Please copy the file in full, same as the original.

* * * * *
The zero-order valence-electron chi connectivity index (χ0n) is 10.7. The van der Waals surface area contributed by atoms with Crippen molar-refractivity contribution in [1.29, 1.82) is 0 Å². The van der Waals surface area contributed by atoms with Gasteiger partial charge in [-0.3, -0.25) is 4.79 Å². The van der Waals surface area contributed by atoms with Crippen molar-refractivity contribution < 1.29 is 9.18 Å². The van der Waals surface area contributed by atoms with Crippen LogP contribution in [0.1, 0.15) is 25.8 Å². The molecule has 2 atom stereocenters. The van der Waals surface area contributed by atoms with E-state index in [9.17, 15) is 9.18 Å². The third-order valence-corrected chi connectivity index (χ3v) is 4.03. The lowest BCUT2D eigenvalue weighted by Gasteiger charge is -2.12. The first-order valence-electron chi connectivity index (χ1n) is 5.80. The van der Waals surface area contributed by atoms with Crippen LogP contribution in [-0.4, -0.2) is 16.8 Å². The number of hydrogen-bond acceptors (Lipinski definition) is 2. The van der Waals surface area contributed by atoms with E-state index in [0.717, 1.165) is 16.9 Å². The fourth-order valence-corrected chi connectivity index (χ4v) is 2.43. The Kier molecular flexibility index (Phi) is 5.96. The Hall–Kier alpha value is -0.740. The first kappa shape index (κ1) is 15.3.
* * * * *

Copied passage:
The zero-order valence-electron chi connectivity index (χ0n) is 10.7. The van der Waals surface area contributed by atoms with Crippen molar-refractivity contribution in [1.29, 1.82) is 0 Å². The van der Waals surface area contributed by atoms with Gasteiger partial charge in [-0.3, -0.25) is 4.79 Å². The van der Waals surface area contributed by atoms with Crippen molar-refractivity contribution < 1.29 is 9.18 Å². The van der Waals surface area contributed by atoms with Crippen LogP contribution in [0.1, 0.15) is 25.8 Å². The molecule has 2 atom stereocenters. The van der Waals surface area contributed by atoms with E-state index in [9.17, 15) is 9.18 Å². The third-order valence-corrected chi connectivity index (χ3v) is 4.03. The lowest BCUT2D eigenvalue weighted by Gasteiger charge is -2.12. The first-order valence-electron chi connectivity index (χ1n) is 5.80. The van der Waals surface area contributed by atoms with Crippen LogP contribution in [-0.4, -0.2) is 16.8 Å². The number of hydrogen-bond acceptors (Lipinski definition) is 2. The van der Waals surface area contributed by atoms with E-state index in [0.717, 1.165) is 16.9 Å². The fourth-order valence-corrected chi connectivity index (χ4v) is 2.43. The Kier molecular flexibility index (Phi) is 5.96. The Hall–Kier alpha value is -0.740. The first kappa shape index (κ1) is 15.3.